The impact of sarcopenic obesity on inflammation, lean body mass, and muscle strength in elderly women
Received 12 September 2018
Accepted for publication 1 October 2018
Published 22 November 2018 Volume 2018:11 Pages 443—449
Checked for plagiarism Yes
Review by Single-blind
Peer reviewers approved by Dr Amy Norman
Peer reviewer comments 2
Editor who approved publication: Dr Scott Fraser
Dahan da Cunha Nascimento,1,2 Samuel da Cunha Oliveira,1 Denis Cesar Leite Vieira,2,3 Silvana Schwerz Funghetto,4 Alessandro Oliveira Silva,5,6 Renato Valduga,7 Brad Jon Schoenfeld,8 Jonato Prestes1
1Department of Physical Education, Catholic University of Brasilia (UCB), Brasilia, Brazil; 2Department of Physical Education, University Center of the Federal District (UDF), Brasilia, Brazil; 3Department of Physical Education, University of Brasilia (UNB), Brasilia, Brazil; 4Department of Nursing, University of Brasilia (UNB), Brasilia, Brazil; 5University Center of Brasilia (UniCEUB), Brasilia, Brazil; 6Department of Medicine and Physical Education, Integrated Colleges of the Central Plateau Educational Union (FACIPLAC), Brasilia, Brazil; 7Department of Physiotherapy, Secretary of State for Health of the Federal District, Emergency Unit, Ceilandia Regional Hospital, Brasilia, Brazil; 8Department of Health Sciences, CUNY Lehman College, Bronx, NY, USA
Objective: The objective of this study was to apply the newly standardized definition for sarcopenia from the Foundation for the National Institutes of Health (FNIH) and the current definition for obesity to 1) determine the prevalence of sarcopenic obesity (SO) in obese elderly women; 2) compare the muscle strength, lean body mass, and markers of inflammation between obese elderly women with SO and nonsarcopenic obesity (NSO), and 3) elucidate the relationship between appendicular lean mass adjusted for body mass index (aLM/BMI) with muscle strength, lean body mass, and obesity indices.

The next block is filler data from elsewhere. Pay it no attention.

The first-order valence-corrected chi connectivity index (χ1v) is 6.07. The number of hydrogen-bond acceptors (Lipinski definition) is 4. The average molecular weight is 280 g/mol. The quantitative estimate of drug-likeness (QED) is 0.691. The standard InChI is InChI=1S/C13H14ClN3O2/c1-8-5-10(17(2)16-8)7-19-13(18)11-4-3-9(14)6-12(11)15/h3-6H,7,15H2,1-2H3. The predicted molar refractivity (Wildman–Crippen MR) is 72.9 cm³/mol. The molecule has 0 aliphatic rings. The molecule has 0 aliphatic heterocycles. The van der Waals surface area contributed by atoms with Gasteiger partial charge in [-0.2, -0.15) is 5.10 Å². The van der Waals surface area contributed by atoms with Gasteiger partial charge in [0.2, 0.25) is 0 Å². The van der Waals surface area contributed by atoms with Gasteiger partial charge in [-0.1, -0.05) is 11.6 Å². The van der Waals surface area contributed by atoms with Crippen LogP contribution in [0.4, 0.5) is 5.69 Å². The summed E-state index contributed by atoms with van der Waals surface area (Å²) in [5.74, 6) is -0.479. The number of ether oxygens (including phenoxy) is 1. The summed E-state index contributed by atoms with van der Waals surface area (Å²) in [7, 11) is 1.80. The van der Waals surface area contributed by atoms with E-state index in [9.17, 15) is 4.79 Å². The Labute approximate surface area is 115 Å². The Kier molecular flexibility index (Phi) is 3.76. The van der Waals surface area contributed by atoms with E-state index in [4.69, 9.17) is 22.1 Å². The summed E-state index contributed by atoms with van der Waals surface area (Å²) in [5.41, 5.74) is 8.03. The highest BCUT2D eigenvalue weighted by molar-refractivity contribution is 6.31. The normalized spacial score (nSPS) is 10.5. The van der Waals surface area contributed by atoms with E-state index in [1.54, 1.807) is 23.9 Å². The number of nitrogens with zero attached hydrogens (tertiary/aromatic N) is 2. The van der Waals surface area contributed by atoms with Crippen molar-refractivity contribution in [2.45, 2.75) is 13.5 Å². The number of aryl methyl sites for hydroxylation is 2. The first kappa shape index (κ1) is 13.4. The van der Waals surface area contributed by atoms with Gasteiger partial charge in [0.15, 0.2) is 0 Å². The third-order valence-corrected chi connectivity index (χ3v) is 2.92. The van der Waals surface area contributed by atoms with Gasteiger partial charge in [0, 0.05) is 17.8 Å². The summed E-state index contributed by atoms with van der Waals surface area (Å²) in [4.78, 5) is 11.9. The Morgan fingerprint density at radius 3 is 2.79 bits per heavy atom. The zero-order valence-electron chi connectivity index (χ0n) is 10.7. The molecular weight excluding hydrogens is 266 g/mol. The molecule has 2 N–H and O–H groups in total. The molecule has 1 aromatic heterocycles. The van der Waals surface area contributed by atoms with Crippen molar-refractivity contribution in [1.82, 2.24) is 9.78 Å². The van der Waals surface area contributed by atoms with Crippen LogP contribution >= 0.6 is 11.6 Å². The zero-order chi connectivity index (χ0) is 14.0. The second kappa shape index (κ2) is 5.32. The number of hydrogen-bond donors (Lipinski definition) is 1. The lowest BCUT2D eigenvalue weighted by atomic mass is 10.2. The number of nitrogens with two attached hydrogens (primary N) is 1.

Methods: A total of 64 elderly obese women (age: 68.35±6.04 years) underwent body composition analysis by dual-energy X-ray absorptiometry. Participants were classified into two groups according to the definition of SO and NSO. Blood samples were collected for total cholesterol, triglycerides, high-density lipoprotein, low-density lipoprotein, uric acid, urea, interleukin-6 (IL-6), glucose, and creatine kinase (CK) measurements.
Results: The SO group presented a significantly greater BMI, fat (%), glucose, a marginal trend toward significance for uric acid, and IL-6 compared to the NSO group. In addition, the SO group displayed lower values for muscle strength and lean body mass. From a correlation standpoint, a higher aLM/BMI was positively associated with lean body mass and muscle strength and negatively associated with a lower BMI and percentage body fat.
Conclusion: The definition criteria from FNIH and obesity permit the ability to illustrate the prevalence and identify SO in elderly women with low muscle mass, low muscle strength, and impaired markers of inflammation.
Keywords: aging, fat mass, muscles, obesity, sarcopenia, sarcopenic obese
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